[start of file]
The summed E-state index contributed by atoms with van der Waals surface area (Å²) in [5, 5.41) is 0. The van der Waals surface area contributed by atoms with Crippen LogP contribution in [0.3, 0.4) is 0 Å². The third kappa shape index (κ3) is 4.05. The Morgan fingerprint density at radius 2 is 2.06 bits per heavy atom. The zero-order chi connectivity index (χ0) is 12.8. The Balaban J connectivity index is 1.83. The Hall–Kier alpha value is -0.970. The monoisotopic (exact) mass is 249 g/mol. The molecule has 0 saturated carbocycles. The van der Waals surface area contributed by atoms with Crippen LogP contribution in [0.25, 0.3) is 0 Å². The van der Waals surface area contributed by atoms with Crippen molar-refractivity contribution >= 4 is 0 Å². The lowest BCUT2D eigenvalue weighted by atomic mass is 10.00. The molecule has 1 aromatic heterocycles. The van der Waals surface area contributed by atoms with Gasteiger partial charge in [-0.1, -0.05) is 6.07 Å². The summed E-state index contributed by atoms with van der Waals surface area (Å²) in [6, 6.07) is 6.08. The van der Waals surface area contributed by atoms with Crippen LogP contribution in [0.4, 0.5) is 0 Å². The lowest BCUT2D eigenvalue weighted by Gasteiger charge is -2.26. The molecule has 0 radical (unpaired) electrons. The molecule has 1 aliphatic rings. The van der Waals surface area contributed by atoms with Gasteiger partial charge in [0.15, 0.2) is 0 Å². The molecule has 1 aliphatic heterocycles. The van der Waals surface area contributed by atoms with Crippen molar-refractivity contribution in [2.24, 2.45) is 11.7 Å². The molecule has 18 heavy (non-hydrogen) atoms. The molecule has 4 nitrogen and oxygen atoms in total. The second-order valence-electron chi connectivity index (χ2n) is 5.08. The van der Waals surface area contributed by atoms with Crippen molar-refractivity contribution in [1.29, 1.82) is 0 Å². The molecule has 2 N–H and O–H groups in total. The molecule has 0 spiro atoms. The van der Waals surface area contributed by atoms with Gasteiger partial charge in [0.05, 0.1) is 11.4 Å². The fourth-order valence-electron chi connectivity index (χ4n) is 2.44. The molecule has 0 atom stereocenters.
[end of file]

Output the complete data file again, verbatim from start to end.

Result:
The summed E-state index contributed by atoms with van der Waals surface area (Å²) in [5, 5.41) is 0. The van der Waals surface area contributed by atoms with Crippen LogP contribution in [0.3, 0.4) is 0 Å². The third kappa shape index (κ3) is 4.05. The Morgan fingerprint density at radius 2 is 2.06 bits per heavy atom. The zero-order chi connectivity index (χ0) is 12.8. The Balaban J connectivity index is 1.83. The Hall–Kier alpha value is -0.970. The monoisotopic (exact) mass is 249 g/mol. The molecule has 0 saturated carbocycles. The van der Waals surface area contributed by atoms with Crippen LogP contribution in [0.25, 0.3) is 0 Å². The van der Waals surface area contributed by atoms with Crippen molar-refractivity contribution >= 4 is 0 Å². The lowest BCUT2D eigenvalue weighted by atomic mass is 10.00. The molecule has 1 aromatic heterocycles. The van der Waals surface area contributed by atoms with Gasteiger partial charge in [-0.1, -0.05) is 6.07 Å². The summed E-state index contributed by atoms with van der Waals surface area (Å²) in [6, 6.07) is 6.08. The van der Waals surface area contributed by atoms with Crippen LogP contribution in [0.4, 0.5) is 0 Å². The lowest BCUT2D eigenvalue weighted by Gasteiger charge is -2.26. The molecule has 0 radical (unpaired) electrons. The molecule has 1 aliphatic rings. The van der Waals surface area contributed by atoms with Gasteiger partial charge in [0.15, 0.2) is 0 Å². The molecule has 1 aliphatic heterocycles. The van der Waals surface area contributed by atoms with Crippen molar-refractivity contribution in [2.24, 2.45) is 11.7 Å². The molecule has 18 heavy (non-hydrogen) atoms. The molecule has 4 nitrogen and oxygen atoms in total. The second-order valence-electron chi connectivity index (χ2n) is 5.08. The van der Waals surface area contributed by atoms with Crippen molar-refractivity contribution in [1.29, 1.82) is 0 Å². The molecule has 2 N–H and O–H groups in total. The molecule has 0 spiro atoms. The van der Waals surface area contributed by atoms with Gasteiger partial charge in [0.05, 0.1) is 11.4 Å². The fourth-order valence-electron chi connectivity index (χ4n) is 2.44. The molecule has 0 atom stereocenters.